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Long Live the Queen

Well, it’s been a few weeks since I posted anything…Not that nothing’s been happening!

After the merge (13-July), we had a single hive, with five boxes. Two deep, a shallow, another deep, and a shallow on top. I gave the girls a little time to themselves to get themselves re-organized, and I thought everything was fine. But last week (15-Aug), when I inspected…starting at the bottom, I found no brood in the bottom two deeps. This concerned me a little. As I worked my way up, I did find that the bees had been packing honey in the second deep, and some in the first deep…but none in that middle shallow box.

By the time I got to the upper deep (fourth floor) that day, the girls were NOT happy that I was bee-boppin’ around in there and so, before I had a chance to really go through that 4th floor box, they had made it clear that I was not welcome on that day. So I closed everything up and dejectedly headed across the field for the car (yes I had my keys in the correct pockets this time).

So I left with the impression that we had gone queen-less again. The bees’ behavior gave me the definite feeling that they were cranky for being without a queen.

I gave them another week, and went in this Saturday (20-Aug) with Cindy and her camera. This time I started at the top and worked down. And what a surprise! We saw eggs and larvae in that top deep box, in a good pattern (all the eggs/larvae close together). By seeing the larva that this particular stage of development (little fat white grubs filling the bottom of the cells) and quite a few cells capped over…it told me that we had had a queen a’laying for at least 9 days on the frames that I was looking at.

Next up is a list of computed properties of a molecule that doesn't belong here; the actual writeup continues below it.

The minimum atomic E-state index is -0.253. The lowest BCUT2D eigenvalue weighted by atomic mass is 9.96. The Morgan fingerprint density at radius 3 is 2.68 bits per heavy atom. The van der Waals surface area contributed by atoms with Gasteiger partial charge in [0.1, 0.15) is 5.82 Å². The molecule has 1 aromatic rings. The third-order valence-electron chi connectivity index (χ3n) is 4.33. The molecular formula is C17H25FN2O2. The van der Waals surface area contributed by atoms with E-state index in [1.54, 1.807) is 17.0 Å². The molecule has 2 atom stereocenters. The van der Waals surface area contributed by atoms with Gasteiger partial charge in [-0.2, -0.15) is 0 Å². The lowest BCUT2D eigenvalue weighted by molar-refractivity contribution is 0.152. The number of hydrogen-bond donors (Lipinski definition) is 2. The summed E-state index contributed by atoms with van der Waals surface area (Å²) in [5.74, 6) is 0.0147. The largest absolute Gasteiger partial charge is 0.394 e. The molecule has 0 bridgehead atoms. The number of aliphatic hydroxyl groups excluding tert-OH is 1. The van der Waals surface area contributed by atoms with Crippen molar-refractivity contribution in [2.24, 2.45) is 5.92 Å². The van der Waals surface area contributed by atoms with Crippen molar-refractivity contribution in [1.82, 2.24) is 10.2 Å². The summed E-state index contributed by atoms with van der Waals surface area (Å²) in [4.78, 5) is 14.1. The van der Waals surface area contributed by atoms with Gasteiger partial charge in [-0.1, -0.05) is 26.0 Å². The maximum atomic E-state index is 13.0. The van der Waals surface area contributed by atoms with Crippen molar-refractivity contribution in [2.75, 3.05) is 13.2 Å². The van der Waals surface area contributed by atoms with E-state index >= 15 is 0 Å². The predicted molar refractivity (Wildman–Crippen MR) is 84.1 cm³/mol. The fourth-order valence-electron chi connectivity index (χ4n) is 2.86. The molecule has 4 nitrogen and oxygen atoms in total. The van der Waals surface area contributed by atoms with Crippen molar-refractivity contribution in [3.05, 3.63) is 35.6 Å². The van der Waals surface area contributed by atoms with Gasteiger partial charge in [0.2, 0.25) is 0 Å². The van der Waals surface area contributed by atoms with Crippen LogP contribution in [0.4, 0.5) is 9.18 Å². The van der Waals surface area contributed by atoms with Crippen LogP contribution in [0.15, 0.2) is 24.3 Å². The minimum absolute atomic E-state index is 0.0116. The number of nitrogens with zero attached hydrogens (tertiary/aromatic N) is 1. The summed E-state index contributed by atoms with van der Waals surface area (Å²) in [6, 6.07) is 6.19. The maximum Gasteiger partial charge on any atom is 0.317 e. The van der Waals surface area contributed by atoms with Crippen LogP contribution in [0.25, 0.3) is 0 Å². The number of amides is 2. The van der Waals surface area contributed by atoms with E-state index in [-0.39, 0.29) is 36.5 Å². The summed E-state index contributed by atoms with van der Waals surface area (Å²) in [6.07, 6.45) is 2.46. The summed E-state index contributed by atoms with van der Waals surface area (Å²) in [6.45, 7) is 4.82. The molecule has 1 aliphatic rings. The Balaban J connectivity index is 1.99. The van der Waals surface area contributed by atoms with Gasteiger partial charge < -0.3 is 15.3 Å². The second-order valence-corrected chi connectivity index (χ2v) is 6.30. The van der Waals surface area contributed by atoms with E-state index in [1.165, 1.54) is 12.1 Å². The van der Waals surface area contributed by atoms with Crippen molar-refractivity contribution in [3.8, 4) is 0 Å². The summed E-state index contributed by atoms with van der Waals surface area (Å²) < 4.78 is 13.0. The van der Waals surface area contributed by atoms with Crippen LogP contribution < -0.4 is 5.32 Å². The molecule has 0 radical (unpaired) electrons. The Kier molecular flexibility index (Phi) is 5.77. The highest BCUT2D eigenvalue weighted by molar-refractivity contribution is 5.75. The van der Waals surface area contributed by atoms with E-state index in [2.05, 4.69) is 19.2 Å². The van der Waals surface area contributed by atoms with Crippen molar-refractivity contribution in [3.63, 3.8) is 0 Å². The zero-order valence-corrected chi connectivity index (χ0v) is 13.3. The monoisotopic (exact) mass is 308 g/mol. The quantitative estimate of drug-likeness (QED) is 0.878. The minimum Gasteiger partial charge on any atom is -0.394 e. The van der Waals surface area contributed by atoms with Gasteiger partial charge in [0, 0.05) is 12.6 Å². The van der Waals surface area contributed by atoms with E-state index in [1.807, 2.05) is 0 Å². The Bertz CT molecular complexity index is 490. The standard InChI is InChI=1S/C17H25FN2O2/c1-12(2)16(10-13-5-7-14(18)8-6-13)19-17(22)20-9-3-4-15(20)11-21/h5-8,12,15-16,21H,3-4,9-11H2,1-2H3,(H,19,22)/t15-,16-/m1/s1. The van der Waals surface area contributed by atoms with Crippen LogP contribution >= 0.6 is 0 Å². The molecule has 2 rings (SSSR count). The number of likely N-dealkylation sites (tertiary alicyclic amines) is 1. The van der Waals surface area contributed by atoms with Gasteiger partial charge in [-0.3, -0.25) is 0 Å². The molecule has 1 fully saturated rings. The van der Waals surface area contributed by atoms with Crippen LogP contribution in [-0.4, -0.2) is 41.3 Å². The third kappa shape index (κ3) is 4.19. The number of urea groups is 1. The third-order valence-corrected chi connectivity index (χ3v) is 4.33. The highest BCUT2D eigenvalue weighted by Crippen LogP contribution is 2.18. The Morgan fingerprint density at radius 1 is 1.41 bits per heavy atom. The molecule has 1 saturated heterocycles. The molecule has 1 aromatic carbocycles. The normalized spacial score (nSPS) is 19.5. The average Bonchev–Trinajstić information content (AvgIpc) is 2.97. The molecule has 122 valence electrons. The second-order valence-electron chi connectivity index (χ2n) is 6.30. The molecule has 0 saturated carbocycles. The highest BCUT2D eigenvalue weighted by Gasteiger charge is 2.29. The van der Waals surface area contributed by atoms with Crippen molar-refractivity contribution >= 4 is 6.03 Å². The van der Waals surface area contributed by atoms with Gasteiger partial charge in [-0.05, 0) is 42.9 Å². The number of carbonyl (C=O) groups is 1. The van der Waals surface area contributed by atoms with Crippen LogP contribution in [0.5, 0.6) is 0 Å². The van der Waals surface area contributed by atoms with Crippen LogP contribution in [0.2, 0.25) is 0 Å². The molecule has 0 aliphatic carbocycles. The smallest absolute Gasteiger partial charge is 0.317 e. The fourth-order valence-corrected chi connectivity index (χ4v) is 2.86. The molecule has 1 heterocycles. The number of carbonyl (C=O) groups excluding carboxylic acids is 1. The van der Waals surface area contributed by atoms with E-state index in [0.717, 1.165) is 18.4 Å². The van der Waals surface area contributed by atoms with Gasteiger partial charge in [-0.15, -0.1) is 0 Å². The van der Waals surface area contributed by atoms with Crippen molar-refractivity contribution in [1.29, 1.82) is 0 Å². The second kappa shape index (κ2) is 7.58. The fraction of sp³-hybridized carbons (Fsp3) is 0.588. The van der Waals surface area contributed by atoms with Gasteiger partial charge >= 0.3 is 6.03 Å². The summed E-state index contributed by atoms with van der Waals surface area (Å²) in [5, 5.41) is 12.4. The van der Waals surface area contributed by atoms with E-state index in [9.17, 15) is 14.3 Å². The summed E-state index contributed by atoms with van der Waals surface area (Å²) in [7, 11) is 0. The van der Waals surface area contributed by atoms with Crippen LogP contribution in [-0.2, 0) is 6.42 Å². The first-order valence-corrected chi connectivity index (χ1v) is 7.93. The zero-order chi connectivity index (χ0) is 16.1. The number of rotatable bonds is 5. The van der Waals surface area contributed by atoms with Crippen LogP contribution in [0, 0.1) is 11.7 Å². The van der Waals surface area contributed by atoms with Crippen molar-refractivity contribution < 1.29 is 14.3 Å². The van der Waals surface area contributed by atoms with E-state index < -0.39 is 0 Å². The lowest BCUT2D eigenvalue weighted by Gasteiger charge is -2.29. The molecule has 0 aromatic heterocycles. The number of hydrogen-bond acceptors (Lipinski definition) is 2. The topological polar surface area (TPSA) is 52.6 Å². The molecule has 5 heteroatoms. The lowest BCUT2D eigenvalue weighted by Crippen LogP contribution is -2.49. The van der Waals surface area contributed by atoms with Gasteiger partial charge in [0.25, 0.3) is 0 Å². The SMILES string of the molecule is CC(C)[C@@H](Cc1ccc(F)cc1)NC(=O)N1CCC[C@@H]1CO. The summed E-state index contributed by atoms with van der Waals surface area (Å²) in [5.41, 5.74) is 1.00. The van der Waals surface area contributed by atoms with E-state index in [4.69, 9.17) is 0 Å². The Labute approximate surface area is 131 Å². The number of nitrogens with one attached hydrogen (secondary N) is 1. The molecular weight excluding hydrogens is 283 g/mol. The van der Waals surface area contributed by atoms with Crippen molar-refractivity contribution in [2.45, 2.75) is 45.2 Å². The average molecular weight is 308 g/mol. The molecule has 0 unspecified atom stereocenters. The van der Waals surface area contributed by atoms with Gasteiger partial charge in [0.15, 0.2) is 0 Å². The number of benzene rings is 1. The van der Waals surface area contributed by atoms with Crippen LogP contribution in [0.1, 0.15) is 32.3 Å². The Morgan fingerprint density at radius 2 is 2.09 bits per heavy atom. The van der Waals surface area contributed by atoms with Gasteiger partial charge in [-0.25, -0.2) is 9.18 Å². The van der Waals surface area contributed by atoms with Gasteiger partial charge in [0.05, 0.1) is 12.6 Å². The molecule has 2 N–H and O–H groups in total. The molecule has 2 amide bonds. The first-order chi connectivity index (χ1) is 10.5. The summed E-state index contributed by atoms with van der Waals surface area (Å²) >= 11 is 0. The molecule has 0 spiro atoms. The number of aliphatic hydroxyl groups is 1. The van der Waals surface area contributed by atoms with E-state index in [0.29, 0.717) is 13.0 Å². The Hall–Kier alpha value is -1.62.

Here’s a nice drawing of bee development – drone, worker, queen. Click that pic over on the right…

Development Cycle

Here are Cindy’s pictures of the two kinds of frames. One is glistening with uncapped nectar (almost honey) and the other has the brood. In the brood picture, you can see the fat little bee larvae waiting to be capped over where they’ll grow as pupae for 10 days, before they emerge on or around the 21st day after being an egg.

“All right Mr DeMille, Ready for my closeup”…Cindy got some really good pics with the flash! She had her jacket and veil for protection, but this time she really came in over my shoulder to get some good pictures. This is the first time you’ve been able to see closeup what I see when I pick up the frames.

Up Close Brood

Up Close Brood (click to enlarge)

Glistening Nectar

Nectar before it loses enough moisture to be honey (click to enlarge)


But this inspection on Saturday gave me a big relief, when I saw the eggs/larvae. It meant that the girls had a queen! Long Live the Queen!